SAFE – Supporters Against Fressingfield Expansion

Breaking News

Fressingfield Flooding and Sewage -Action

SAFE has become increasingly concerned with flooding and the egress of foul sewage because of our fragile infrastructure in Fressingfield and the potential impact major developments will have upon it.

After the recent four episodes of sewage egress and flooding in an 8 week period SAFE has been actively communicating with many relevant Agencies. The dialogue continues and many of these are interactive and hopefully will produce some positive results. The agencies involved are:

Anglian Water ( CEO and various departments); Suffolk County Council ( Flood Management , Public Health; Flood Reporting); Mid Suffolk District Council ( Planning, Environmental Health);  Public Health England; The Environment Agency; Suffolk Wildlife; The Water Council.

All of the above have been very helpful and we hope for positive results as the dialogue continues.


Again! More Sewerage and Flooding in Fressingfield

On Wednesday 27th November 2019 there was again sewerage egress from manhole covers in Low Road. At least 4 manhole covers were leaking . One of the cover s had been recently repaired and modified because of previous leakages, but his has not cured the problem.

Egress started at 7.30am and continued until dark. Contaminated material was around one cover and flowed along the road. Sewage flowed into the Beck at several points. In the afternoon a team from Anglian Water attended to inspect the problems. They reported that the pumping station was working well .

As with the episode on 14th November  the rain was continuous, but not especially heavy. This is of concern as previously it was believed that sudden torrential heavy downpours were responsible for  overwhelming the sewers, not normal persistent rain.

On this occasion the Beck overtopped in two places, particularly where the Beck enters a culvert.

We immediately  informed Anglian Water  and the Environment Agency of this event and other Agencies subsequently.

This is the fourth time in the last 2 months that sewage egress has occurred in Low Road and is the 8th time in 2 years.

J.E.C. 27 / 11 /19


Parish Council Meeting  19th November 2019 -Anglian Water Progress Report.

SAFE  had two representatives at the meeting and requested an opportunity to  read a brief report correcting the erroneous statements made on the Parish Council web site concerning ” Surface Water and Drainage issues”. Two specific serious errors were the assertion that the sewers are “greywater” sewers ( containing bath & washing machine water etc), which they are not. They contain the outflows from the loos and are therefore foul sewers. Secondly the tying of 1 in 50 year rainfall event to the sewer overflow and flooding. This was very misleading  thereby downplaying the frequency of these events. We have had 8 outflows of sewage in under two years, three in a recent six week period. The SAFE report was partially read out, but the Chair would only allow 2 minutes which did not give sufficient time for the short report to be read in its entirety.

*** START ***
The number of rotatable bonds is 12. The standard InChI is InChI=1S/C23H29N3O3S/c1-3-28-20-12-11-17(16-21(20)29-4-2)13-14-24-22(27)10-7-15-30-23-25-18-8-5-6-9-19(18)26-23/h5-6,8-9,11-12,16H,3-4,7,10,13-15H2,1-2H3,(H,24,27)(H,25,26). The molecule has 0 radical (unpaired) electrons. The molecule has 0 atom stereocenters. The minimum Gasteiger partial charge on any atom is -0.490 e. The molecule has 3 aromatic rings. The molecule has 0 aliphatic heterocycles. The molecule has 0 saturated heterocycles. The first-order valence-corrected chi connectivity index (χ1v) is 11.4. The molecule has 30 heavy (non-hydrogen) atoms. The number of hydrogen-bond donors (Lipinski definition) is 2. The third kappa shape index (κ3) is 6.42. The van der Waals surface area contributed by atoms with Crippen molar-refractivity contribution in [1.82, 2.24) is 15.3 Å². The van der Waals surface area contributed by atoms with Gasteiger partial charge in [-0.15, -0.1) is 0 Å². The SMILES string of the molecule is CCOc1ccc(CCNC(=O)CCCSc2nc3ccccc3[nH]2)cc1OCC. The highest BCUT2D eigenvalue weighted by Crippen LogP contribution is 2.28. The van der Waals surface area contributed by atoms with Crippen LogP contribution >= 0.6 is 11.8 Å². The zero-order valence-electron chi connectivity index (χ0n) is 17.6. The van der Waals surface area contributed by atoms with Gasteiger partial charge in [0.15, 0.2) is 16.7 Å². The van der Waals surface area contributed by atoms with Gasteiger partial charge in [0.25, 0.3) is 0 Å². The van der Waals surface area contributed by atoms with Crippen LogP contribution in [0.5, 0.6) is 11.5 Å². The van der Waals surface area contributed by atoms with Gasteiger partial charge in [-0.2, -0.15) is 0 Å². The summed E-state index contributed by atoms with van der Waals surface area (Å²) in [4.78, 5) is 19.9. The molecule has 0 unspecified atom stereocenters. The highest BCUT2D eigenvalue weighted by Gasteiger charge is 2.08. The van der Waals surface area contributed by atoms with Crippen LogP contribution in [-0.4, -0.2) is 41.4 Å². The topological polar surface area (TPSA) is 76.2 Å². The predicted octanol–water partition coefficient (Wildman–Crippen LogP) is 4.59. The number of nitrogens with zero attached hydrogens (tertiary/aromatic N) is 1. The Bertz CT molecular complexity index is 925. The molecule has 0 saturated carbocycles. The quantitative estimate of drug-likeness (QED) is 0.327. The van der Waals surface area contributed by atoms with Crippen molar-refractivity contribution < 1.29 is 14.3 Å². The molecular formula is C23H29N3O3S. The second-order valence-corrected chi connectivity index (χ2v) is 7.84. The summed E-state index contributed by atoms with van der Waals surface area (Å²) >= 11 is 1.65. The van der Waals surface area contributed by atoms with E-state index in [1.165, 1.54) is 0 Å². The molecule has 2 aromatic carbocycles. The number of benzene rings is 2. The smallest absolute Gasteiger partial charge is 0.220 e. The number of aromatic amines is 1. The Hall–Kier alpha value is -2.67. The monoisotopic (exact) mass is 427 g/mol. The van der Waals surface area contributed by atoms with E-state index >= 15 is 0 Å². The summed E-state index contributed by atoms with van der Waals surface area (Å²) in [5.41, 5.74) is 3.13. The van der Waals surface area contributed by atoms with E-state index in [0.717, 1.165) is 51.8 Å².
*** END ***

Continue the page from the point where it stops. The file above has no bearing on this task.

Nigel Minter from Anglian Water provided a verbal progress report concerning investigations as to the cause of flooding and egress of sewage at times of heavy rainfall.

The area around New Street has been visually inspected and a number of houses have been found to have their rainwater connected to the foul sewer system. This is not illegal and no Authority has any powers to make a home owner divert their surface water to soak aways. Anglian Water will have completed their initial investigations by mid December.

Nigel reported that of the 531 Anglian Water clients in Fressingfield  352 are billed for combined foul and surface water drainage. ( a rebate is available to those who manage their own surface water). Some people could be paying for surface water drainage  while they do not use it, but these numbers are unknown. Certainly a large number of properties do discharge rain water to the foul sewer. He confirmed that the sewers were foul sewers, not ” greywater ” sewers.

A member of the public pointed out there was a serious and ongoing issue of flooding in New Street. Suffolk Highways have confirmed to him that work needs to be done to correct the road drainage, but there is no money for this in neither this year, nor next year’s budget.

A SAFE member asked the Chair to confirm that the Parish Council would not recommend the approval of new Planning Applications until such time as Anglian had implemented remedial  works to prevent the egress of sewage. More foul water emanating from new housing will use up more capacity in the sewer and leave less space for surface water , thereby increasing the frequency and serious nature of  the flooding/ sewage egress. This is an argument which was fully accepted by Mid Suffolk when considering the three major Applications in November 2018. The Chair refused to accept this argument which SAFE believe to be a completely robust and defensible . The refusal by the Parish to accept this leaves villagers exposed to increased levels of pollution  and health risk.

P.E.C. 24.11.19


More sewage in Low Road